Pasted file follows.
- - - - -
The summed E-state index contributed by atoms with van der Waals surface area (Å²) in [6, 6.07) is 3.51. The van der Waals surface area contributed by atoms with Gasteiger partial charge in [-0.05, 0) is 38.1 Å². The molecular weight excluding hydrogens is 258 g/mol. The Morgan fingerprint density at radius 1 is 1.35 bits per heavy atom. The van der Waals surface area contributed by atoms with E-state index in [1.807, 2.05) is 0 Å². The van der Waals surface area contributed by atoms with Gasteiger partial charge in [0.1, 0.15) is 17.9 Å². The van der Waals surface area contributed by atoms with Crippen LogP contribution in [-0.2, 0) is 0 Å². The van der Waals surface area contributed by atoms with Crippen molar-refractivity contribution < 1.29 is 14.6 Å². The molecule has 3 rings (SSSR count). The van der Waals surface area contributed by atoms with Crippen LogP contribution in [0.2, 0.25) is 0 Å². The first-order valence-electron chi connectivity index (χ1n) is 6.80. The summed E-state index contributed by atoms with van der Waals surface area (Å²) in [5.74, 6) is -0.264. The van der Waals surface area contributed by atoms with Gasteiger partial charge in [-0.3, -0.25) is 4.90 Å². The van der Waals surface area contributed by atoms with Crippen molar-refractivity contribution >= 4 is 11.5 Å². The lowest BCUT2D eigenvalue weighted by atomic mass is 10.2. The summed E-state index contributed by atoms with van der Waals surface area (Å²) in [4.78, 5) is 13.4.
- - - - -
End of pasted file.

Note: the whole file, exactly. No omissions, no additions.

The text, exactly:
The summed E-state index contributed by atoms with van der Waals surface area (Å²) in [6, 6.07) is 3.51. The van der Waals surface area contributed by atoms with Gasteiger partial charge in [-0.05, 0) is 38.1 Å². The molecular weight excluding hydrogens is 258 g/mol. The Morgan fingerprint density at radius 1 is 1.35 bits per heavy atom. The van der Waals surface area contributed by atoms with E-state index in [1.807, 2.05) is 0 Å². The van der Waals surface area contributed by atoms with Gasteiger partial charge in [0.1, 0.15) is 17.9 Å². The van der Waals surface area contributed by atoms with Crippen LogP contribution in [-0.2, 0) is 0 Å². The van der Waals surface area contributed by atoms with Crippen molar-refractivity contribution < 1.29 is 14.6 Å². The molecule has 3 rings (SSSR count). The van der Waals surface area contributed by atoms with Crippen LogP contribution in [0.2, 0.25) is 0 Å². The first-order valence-electron chi connectivity index (χ1n) is 6.80. The summed E-state index contributed by atoms with van der Waals surface area (Å²) in [5.74, 6) is -0.264. The van der Waals surface area contributed by atoms with Gasteiger partial charge in [-0.3, -0.25) is 4.90 Å². The van der Waals surface area contributed by atoms with Crippen molar-refractivity contribution >= 4 is 11.5 Å². The lowest BCUT2D eigenvalue weighted by atomic mass is 10.2. The summed E-state index contributed by atoms with van der Waals surface area (Å²) in [4.78, 5) is 13.4.